For the first time in roughly 100 years, the District has a pair of ravens that have set up a nest in the city.
(No, not the Baltimore football team.)
Real ravens, as in birds. Think Edgar Allan Poe.
The pair of ravens has made their home underneath a bridge along the Potomac River. Experts don’t want to reveal the exact location because the birds are in a period of incubating their eggs.
“It is a sensitive period for them,” said Dan Rauch, a biologist with the District’s Department of Energy and Environment. “We need to give them some space.”
Although they share the same black plumage, ravens are larger versions of crows, with an average wingspan of 46 inches, 10 inches longer than their smaller cousins, according to the Cornell Lab of Ornithology. They also have a distinct diamond-shaped tail, vs. the rounded ones of a common crow.
They have been spotted a handful of times in the past over the District, but they likely were chased off by development or hawks or bald eagles. This marks the first time in at least a century that the birds have bred here, Rauch said.
Typically, ravens make their nests in mountains or cliffs. And ravens had pretty much disappeared from a number of mid-Atlantic areas for years. The closest they have been known to live to the D.C. area is parts of West Virginia and Sugarloaf Mountain near Frederick, Md.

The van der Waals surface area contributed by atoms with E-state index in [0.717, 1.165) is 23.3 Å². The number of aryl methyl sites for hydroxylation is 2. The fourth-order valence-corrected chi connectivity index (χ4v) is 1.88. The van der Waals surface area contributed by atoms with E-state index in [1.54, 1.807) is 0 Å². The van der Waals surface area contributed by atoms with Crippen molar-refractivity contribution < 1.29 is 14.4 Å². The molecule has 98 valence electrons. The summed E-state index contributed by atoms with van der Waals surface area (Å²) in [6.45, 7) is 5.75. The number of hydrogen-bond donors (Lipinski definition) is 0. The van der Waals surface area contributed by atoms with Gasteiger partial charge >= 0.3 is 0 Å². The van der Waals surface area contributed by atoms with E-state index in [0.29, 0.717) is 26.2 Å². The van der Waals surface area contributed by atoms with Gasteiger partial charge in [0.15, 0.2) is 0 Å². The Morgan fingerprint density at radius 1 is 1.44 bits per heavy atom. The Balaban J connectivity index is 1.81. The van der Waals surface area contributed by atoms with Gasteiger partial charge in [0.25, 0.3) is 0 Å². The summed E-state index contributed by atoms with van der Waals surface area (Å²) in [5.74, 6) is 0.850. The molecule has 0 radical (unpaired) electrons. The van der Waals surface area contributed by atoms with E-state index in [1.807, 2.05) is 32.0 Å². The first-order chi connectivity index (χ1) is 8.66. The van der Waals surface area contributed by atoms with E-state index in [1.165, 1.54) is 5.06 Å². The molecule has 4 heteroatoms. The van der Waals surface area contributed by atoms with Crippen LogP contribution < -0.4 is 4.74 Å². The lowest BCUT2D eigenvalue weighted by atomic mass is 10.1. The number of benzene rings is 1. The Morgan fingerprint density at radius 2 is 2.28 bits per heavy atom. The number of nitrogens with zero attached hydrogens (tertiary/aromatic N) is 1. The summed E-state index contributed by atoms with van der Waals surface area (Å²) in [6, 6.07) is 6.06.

“This is rare but becoming more common,” Rauch said of the ravens in the District. “This is not their natural habitat.”
Ravens have been slowly making a comeback and are “starting to repopulate and move back” into the Potomac River area.
The last time ravens were sighted as a pair with a nest in the Washington area was in Montgomery County in 2006 near the Cabin John area, according to Rauch.
Ravens are very adaptive, and that’s likely what attracted the birds to the area under a bridge, experts said.
“They think they’re up on the side of a mountain face, nesting in a cavity,” Rauch said. “They don’t know it’s a bridge.”
He said the area where the ravens have put their nest is secluded and doesn’t have as much traffic as downtown. Plus, they have a food source with the Potomac River nearby.
“It resembles the usual habitat that they prefer,” Rauch said.
The incubation period for ravens is about 24 days, and then young ravens typically wait 40 to 45 days before leaving the nest. Rauch said he plans to monitor the birds from afar using a long-range scope to document the nesting. Then he will try to figure out how many birds hatched.
Birds uncommon to the area have been known to make D.C. their home, making plenty of news with crowds watching and social media following their movements. Remember the snowy owl?
In 2014, a snowy owl captivated Washington as it was spotted around downtown. It survived being hit by a D.C. bus and evaded D.C. police at one point. It died in Minnesota, apparently after being hit by a vehicle on a highway.